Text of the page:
2.  Read aloud and perform recitations. Born in Kosciusko, Mississippi, Oprah Winfrey was reared by her grandmother on a farm where, at the age of 3, she started building the foundation for her broadcasting career by learning to read aloud and perform recitations. From age 6 to 13, she lived in Milwaukee with her mother. After suffering abuse and molestation, she ran away and was sent to a juvenile detention home at the age of 13, only to be denied admission because all the beds were filled. As a last desperate measure, she was sent to Nashville to live under her father’s strict discipline.

At 17, Winfrey’s broadcasting career began.  She was hired by WVOL radio in Nashville, and two short years later signed on with WTVF-TV in Nashville as a reporter and anchor.

She headed for Chicago in January 1984 to host WLS-TV’s “AM Chicago,” a near hopeless local talk show. In less than a year, she turned “AM Chicago” into the most popular show in town. The format was soon expanded to one hour, and in 1985 it was renamed “The Oprah Winfrey Show.”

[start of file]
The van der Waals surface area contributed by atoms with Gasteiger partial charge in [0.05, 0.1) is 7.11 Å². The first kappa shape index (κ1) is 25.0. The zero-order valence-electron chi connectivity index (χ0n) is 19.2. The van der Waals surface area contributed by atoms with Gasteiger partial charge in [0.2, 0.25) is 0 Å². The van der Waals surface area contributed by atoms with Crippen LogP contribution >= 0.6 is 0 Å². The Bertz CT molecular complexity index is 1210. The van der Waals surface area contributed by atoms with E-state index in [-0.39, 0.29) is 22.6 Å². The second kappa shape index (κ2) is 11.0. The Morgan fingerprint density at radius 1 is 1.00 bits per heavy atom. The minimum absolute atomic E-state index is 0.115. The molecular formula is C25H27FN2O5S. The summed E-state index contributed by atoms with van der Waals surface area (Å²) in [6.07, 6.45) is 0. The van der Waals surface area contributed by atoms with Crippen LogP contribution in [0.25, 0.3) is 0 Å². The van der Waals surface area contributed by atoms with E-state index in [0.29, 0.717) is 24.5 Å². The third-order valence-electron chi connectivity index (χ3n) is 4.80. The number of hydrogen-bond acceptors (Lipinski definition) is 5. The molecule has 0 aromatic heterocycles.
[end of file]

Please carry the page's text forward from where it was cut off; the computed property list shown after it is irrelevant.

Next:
When Forbes magazine published its list of America’s billionaires for 2003, it revealed that Winfrey was the first African-American woman to become a billionaire.  (Sources:  http://en.wikipedia.org/wiki/Oprah_Winfrey; and http://tinyurl.com/c3m23f)

3.  Develop an independent streak. At nine months, Larry Ellison contracted pneumonia, and his unmarried 19-year-old mother living in New York gave him up to her aunt and uncle in Chicago.  Until he was 12 years old he did not know he was adopted.  As a boy, Ellison showed an independent streak and often clashed with his adoptive father. From an early age, he showed a strong aptitude for math and science.